Morte Macabre - Symphonic Holocaust
Prog Rock
8 songs (57:10)
Release year: 1998
Official Myspace
Reviewed by Charles
Archive review
So here is a bit of a novelty for any of those nostalgic about the olden days of Italian prog, or alternatively those admirers of excellent contemporary curiosities such as Zombi Whilst they list Il Balletto di Bronzo as an influence, for example, the better reference points are Goblin and Fabio Frizzi for reasons that are about to become obvious- and indeed will be obvious if you’ve read the band name and album title. They are generally less about busy, esoteric or technical prog and about a sedate but creepily cinematic flow. There seem to be some vague rumours about this band resurfacing; all the more reason to come back to this interesting album from 1998.

Symphonic Holocaust is a mixture of horror theme reworkings and much less structured prog jams. The first two (proper) tracks here are both pretty faithful Frizzi renditions- the first is the theme from Gates of Hell and the second is from The Beyond. The former is transformed into something surprisingly graceful, because of the instrumentation- based mainly around a very rich mellotron sound- and swung rhythms make it rhapsodic where the original was shuffling. It stretches out into quite an intense solo section, with an open-ended feel. The latter is very effectively preceded by a percussive, improvisatory ambient section like the boring bit in King Crimson’s Moonchild- but this has a sinister, frightening quality that perfectly sets up the ominous, dirge-y riffing of the piece itself. Again, the familiar (to anyone who has watched Fulci’s films) path is diverged as atmospheric, freeflowing sounds swell into the foreground.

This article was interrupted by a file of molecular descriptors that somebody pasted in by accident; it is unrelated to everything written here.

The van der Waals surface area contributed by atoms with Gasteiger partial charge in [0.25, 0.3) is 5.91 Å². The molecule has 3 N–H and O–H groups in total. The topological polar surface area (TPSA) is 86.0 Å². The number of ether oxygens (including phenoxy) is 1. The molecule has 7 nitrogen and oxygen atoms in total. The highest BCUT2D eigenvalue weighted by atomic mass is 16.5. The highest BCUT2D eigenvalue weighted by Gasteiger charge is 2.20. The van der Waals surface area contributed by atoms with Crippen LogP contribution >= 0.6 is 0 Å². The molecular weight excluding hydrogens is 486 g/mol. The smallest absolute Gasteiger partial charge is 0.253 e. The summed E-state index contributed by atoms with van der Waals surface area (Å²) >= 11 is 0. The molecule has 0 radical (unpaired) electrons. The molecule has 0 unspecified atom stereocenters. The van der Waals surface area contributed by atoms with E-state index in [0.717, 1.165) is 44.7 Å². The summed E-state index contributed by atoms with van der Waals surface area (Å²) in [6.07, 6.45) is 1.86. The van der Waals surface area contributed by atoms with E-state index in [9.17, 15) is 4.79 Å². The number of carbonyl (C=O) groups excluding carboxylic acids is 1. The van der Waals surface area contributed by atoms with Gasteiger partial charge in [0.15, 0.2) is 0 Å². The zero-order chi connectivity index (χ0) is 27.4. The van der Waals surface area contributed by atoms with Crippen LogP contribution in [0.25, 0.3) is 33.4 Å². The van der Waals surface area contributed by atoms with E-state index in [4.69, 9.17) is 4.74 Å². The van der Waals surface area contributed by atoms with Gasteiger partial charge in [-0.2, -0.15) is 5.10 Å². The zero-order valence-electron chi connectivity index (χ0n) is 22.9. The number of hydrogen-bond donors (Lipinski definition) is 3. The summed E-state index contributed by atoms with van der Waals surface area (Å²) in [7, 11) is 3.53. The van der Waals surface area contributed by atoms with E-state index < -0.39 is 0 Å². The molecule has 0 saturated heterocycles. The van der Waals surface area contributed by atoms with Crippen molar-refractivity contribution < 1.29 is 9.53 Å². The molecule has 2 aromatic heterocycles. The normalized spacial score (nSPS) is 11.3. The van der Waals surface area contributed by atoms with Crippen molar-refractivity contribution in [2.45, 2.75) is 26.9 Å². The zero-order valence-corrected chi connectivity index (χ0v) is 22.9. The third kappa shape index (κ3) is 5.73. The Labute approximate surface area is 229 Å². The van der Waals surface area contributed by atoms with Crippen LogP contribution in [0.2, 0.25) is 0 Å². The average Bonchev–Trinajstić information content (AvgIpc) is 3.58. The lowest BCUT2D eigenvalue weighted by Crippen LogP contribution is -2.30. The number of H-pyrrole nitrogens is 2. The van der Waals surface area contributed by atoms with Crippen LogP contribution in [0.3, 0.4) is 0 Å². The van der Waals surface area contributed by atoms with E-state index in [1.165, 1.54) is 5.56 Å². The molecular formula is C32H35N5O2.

Other “covers” here include a very faithful version of the improbably, almost cheesily graceful Opening Theme from Cannibal Holocaust, and Lullaby, from Rosemary’s Baby. The latter is very clever, based around a really funereal bass plod that underpins the melody perfectly. The ending is immense.

The other tracks are very different; more free flowing. The closing title track is 17 minutes long, and feels a bit like what the rest of the album has been building up to. It’s slow and brooding, shifting through sullen, angry moods. But the textures are very rich, and it feels organic, like a band jamming along to the start of Inferno. When they are in this mode, they often embrace a timeless feel, letting the nuances of the sound itself talk for them instead of big, recognisable melodic or rhythmic ideas- as with Quiet Drops.

This is in many ways a very clever album, although it’s often clear what they are doing and where they are going; it doesn’t have that edge of undpredictability that some might hope for in prog. However, it succeeds through its smart combination of menacing horror ideas and references with a rich, free flowing approach.

Killing Songs :
Symphonic Holocaust, Lullaby
Charles quoted 80 / 100
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There are 3 replies to this review. Last one on Mon Jan 25, 2010 6:19 pm
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